Books: Promising Coming-of-Age Story Fails to Deliver

September 27, 2012

protagonist of Juan Rader Bas’s Back
Kicks and Broken Promises
is the stalwart Ricky Gilbert, the adopted Filipino
American son of two white Americans, Warren and Christine. Together with his
sister, Melanie, the adopted Chinese daughter, the family migrates from
Singapore to New Jersey, a journey that leaves Ricky adrift in a community that
can’t make sense of him. “You’re freakin’ us out a little,” one of the boys at
school says to him during his first month in Jersey, “We can’t seem to sort you
out …We’ve got Indian kids here and Orientals of all kinds, too. But, Ricky,
you’re kind of all over the place.” As Ricky struggles to find his place, a letter
from his Uncle Manny in the Philippines shakes up his already-fractured home

by his Uncle Manny’s revelation, Ricky dives into the world of tae kwon do,
where he works out his anger through a series of tournaments and championships.
As Ricky’s skills improve, he starts to feel a certain comfort, what Ricky
calls “the intangible something.” The solace he gains from tae kwon do,
however, is short-lived; Manny dies of cancer and his mother reveals that she
has HIV. Meanwhile, his relationship with his father worsens. When Ricky’s
mother passes away, Ricky returns to the Philippines to explore his heritage.
There he meets his estranged family, resulting in a fraught reunion that forces
him to come face-to-face with the past he has left behind and decide once and
for all where his place is.

are some admirable things about Bas’s book. Voice is one of them. Whether he is
in Singapore, New Jersey or the Philippines, Ricky’s voice is matter-of-fact
and casually stoic. It stays true to the voice of an adolescent boy while
avoiding self-exoticization. Take this description of a food court a few days
before leaving Singapore. “I almost suggested a change of plans,” Ricky says
when deciding what to eat at a mall in Singapore. “Bag McDonald’s and hit the
outdoor food court at Newton Circus but this was our thing so I didn’t. There
was still plenty of time for prawn curry, chicken rice and banana shake. I
wasn’t leaving for a month yet.” 

The characters
themselves are fundamentally interesting. Ricky is a physically attractive
jock, a welcome relief from the emasculated nerds that dominate the media’s
portrayal of Asian Americans. Ricky’s mother, Christine, moves from Singapore
to the United States and tries to raise her children while battling the
often-stigmatized HIV virus. I appreciated the thoughtful premise behind her

And yet,
good premises are not enough. Other aspects of Back Kicks were developed with less attention to detail resulting
in the story's falling flat. I wanted to empathize with Ricky but found that the text
pulled away from exploring key emotional moments in ways that made it
difficult for me to understand the character’s experience.  

                              Juan Rader Bas

for example, the critical moment when Ricky finds out who his real father is:
“It’s time for him to know the truth, Christine,” Warren intones ominously.”
The following scene, a point of high drama for Ricky (and also for the reader)
is then completely skipped. Instead of seeing Ricky reacting in the moment that
he learns about his parents’ secret and viscerally feeling his anguish, we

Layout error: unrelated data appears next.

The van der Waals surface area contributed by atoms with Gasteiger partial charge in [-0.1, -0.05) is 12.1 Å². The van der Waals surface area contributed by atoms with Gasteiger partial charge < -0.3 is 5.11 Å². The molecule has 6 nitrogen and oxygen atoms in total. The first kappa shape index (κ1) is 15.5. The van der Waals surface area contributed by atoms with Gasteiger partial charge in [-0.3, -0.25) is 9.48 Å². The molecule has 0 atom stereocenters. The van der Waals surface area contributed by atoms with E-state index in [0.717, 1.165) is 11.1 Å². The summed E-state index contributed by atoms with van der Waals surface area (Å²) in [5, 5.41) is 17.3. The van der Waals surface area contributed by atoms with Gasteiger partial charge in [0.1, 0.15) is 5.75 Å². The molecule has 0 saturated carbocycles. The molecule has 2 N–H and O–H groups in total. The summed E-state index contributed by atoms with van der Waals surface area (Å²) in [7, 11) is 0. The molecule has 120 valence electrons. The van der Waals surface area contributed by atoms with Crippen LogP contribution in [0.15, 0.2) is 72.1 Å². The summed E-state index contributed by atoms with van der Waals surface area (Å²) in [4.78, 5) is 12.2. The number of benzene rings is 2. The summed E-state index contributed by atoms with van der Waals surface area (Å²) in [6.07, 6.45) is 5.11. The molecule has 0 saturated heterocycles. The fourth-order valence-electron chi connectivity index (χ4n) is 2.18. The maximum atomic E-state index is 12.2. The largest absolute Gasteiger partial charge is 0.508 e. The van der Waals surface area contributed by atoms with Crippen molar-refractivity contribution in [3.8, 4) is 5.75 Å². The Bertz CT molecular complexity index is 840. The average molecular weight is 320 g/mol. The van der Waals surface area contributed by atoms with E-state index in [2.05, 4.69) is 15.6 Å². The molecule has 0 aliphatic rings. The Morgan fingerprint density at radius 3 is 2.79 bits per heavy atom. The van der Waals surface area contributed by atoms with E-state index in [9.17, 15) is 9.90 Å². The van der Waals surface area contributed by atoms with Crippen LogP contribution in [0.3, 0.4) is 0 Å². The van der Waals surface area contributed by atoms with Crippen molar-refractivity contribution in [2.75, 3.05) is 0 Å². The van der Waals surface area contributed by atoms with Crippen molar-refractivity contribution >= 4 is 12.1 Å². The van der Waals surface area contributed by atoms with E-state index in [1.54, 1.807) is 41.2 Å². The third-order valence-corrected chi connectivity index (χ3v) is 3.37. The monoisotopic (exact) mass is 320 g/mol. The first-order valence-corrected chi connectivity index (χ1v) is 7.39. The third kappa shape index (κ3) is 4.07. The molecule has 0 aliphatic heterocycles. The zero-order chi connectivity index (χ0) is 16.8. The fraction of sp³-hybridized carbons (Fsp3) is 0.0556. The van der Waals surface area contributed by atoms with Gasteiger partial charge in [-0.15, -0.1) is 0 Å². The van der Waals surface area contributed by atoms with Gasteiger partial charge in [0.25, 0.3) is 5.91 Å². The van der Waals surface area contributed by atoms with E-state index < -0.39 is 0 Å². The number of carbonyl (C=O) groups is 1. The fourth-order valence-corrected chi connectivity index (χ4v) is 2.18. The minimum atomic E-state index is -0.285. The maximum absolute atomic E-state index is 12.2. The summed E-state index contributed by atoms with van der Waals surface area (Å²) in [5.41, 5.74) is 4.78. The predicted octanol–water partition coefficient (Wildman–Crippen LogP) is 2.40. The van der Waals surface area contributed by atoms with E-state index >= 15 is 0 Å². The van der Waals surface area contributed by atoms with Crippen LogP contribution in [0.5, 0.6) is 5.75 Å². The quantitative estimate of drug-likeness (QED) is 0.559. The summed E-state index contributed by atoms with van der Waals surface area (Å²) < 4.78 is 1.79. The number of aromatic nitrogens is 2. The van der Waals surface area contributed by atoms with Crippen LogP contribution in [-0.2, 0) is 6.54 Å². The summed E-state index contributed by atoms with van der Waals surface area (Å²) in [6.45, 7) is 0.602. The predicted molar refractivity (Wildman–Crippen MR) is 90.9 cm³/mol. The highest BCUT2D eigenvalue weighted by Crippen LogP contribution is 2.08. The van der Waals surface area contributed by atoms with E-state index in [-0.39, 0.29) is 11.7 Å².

instead are treated to a scene the morning after where Ricky lashes out at his
sister, Melanie, who inexplicably knows all about her parents’ secret. The
terrible information is revealed through a rather clumsy outburst from Melanie.
“What was I supposed to say? ‘Hi Ricky. By the way, you’re not actually adopted
like me.’”

Another disappointing
emotional blackout occurs when we learn that Ricky’s mother has HIV. Once
again, instead of allowing the reader to see what happens when Ricky finds out
about his mother in the moment, we
are treated to a rather banal exchange between Ricky and his best friend, Max,
after the fact:

That turns into AIDS, right?”

                   I nodded. “Yeah.”

                   “But, that’s a gay disease!
Dude, your mom’s not gay!”

                   “It’s not just gays who get it, apparently.
It’s a virus that somehow gets into   your body and messes up your immune system
until your body breaks down and you die.”

                   “Oh man. So, your mom’s
just, like, going to wither away and shit?”


dialogue? Perhaps. One could forgive the odd pacing if Ricky’s emotions were
detailed instead of assumed, but unfortunately that emotional processing is
absent and so, unfortunately, is the reader’s ability to empathize.

problem happens even when moments are rendered in-scene. When Ricky gets
accepted into UC Berkeley, which apparently is his first choice school, we get
a lot of detail about everyone else’s reactions except his own. This is
immediately followed by the news that Manny passed away from “complications
with pneumonia.” Ricky just got into his top choice for university. We learn
that his dear uncle just died. Both are two emotionally-rich events and while
there is strong detailing around his mother’s reaction to the news, Ricky’s
only response is “I thought he had
cancer. Do cancer patients get pneumonia?”
The lack of detail about what
makes these events especially meaningful for Ricky transforms what could be emotionally
significant moments into melodrama.

Which is
a shame, because Back Kicks has the kernel
of a great Filipino American coming-of-age story. The shape of the story is
there as is the character groundwork. Too bad it fails fully to deliver.

Born in Baguio City, G. Justin Hulog grew up in California
before leaving home to study Comparative Literature at Columbia University. He
writes a bog called The Palay that contains reflections on ruined gods, forgotten spaces and Filipino